Monday, February 11th, 2013...3:27 pm
THE REEL PLATH: On the Handwritten Track-Lists of Sylvia Plath’s 1958 and 1959 Sound-tape Reels
Graphology is not necessarily a part of my job description. But, as the curator of the Woodberry Poetry Room, I’ve had occasion to grow curious about the convergence of an author’s handwriting with the audio recordings in our collection. Sound archives offer a particularly compelling constellation of human tools and technology. In the case of our Sylvia Plath materials, handwritten track-lists, typewritten manuscripts and sound-tape reels all participate in her poems’ cumulative—and continued—becoming.
When Plath first arrived at the Poetry Room in June 1958 to meet the curator Jack Sweeney, she was still two years away from the publication of her first collection, The Colossus. (In our archive, the oral version of a poem frequently precedes any printed incarnation and, in several cases, the recording constitutes the sole form of publication of a given poem.)
In Plath’s penmanship, particularly as it appears on the back of her February 1959 reel, there is a curious disjunction between her rotund, balloon-like and almost teenage hand (accompanied by a cartoon animal and a curlicue ornament) and the nature of the poems that she recorded that day—stark, syllabically precise, and highly imagistic texts. The pinkish-red pen that accompanied her 1958 track-list was apparently quite characteristic of her: Plath scholar and former Poetry Room staff member Peter K. Steinberg reminded me that Plath had a predilection for composing her acute and piercing poems on pink paper.
For scholars, there is also an illuminating textual disjunction between the poems as they were recorded (and annotated on the reels) and the way in which they were later published. Of the 1958 reel, Steinberg observes: “The tracking listings include five poems titled in a state previous to their final form: for example ‘Mad Maudlin’ becomes ‘Maudlin’; ‘Nocturne’ was first ‘Night Walk’ before it changed to ‘Hardcastle Crags’; and ‘The Moon Was a Fat Woman Once’ was pared down to ‘The Thin People.’”
But what is the “final” form? An audio archive offers the possibility of the co-existence of multiple instances of a poem and of different embodiments of the poet over time and in variable contexts. Recordings reveal the poet changing his/her relationship to the poems being recorded, as well as alterations in his/her own physicality (the voice aging, the voice growing more confident or tentative, performative or conversational, or in Plath’s case the vowels becoming more British and the consonants more clipped over the course of her very brief recording career). Much like manuscript archives, sound archives also contain variant versions of the seemingly “same” poem—from last-minute title changes to entire stanzas or sections being excised. Sometimes these edits are made in direct response to making an audio recording. Plath herself deleted “The Earthenware Head” from her manuscript shortly after making her 1958 recording (she notes in her diary less than two weeks later, “I am rejecting more and more poems from my book …. ‘The Earthenware Head’ is out: once, in England, ‘my best poem.’”) Along the same lines, T. S. Eliot once spoke of the transformation that occurred in Four Quartets after having to record sections of the poem over and over again due to electrical outages during the Blitz.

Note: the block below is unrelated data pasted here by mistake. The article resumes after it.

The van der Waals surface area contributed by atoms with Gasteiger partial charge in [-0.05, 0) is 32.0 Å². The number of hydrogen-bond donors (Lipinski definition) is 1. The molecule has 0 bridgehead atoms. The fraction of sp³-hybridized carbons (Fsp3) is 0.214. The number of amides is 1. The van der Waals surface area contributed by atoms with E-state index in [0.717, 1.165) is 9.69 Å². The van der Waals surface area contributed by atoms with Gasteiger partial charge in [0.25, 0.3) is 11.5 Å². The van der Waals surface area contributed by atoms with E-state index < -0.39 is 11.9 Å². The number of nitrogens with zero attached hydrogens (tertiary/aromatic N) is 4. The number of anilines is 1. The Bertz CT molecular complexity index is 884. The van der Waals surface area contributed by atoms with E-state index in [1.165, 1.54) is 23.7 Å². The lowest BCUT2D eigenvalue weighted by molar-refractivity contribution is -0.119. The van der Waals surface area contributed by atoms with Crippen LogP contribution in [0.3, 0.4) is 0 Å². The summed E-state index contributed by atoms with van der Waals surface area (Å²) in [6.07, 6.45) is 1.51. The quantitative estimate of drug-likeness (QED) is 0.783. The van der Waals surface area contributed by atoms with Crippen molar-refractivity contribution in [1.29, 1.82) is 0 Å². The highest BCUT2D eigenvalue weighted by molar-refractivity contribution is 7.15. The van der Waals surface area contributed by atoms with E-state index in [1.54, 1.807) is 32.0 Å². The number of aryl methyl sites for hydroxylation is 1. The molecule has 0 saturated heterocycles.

We often think of a poetry reading (or recording) as a social rite that occurs after a poem is finished—a premiere of sorts. But the fact is, many poets read their poems concomitant with their creation: whether it be reading the poem aloud at their desks as they write or sharing it in public in order to test its inner and outer reception. Poetry readings are not post-creative; they are intensely generative and engaged in the ongoing evolution of a poem or a poetics.
In this light, it makes sense that handwriting should appear on the borders of the human voice in our archive, that these two human tools (the voice and the hand that holds the pen or presses the keys) should live in continuous contact. As Steinberg notes: “…when Plath came to write her famous October 1962 poems, she admitted to Peter Orr of the British Council that: ‘I’ve got to say them, I speak them to myself, and I think that this in my own writing development is quite a new thing with me, and whatever lucidity they may have comes from the fact that I say them to myself, I say them aloud.’”
NOTE: The Poetry Room’s Sylvia Plath reels have been digitized and we are currently awaiting word from the respective copyright holders regarding our efforts to make them available online. In the meantime, scholars and members of the public are welcome to visit the Woodberry Poetry Room to listen to these recordings. We also invite you to encounter other recordings via our online Listening Booth.
[Thanks to Christina Davis, Curator of the Woodberry Poetry Room, for contributing this post.]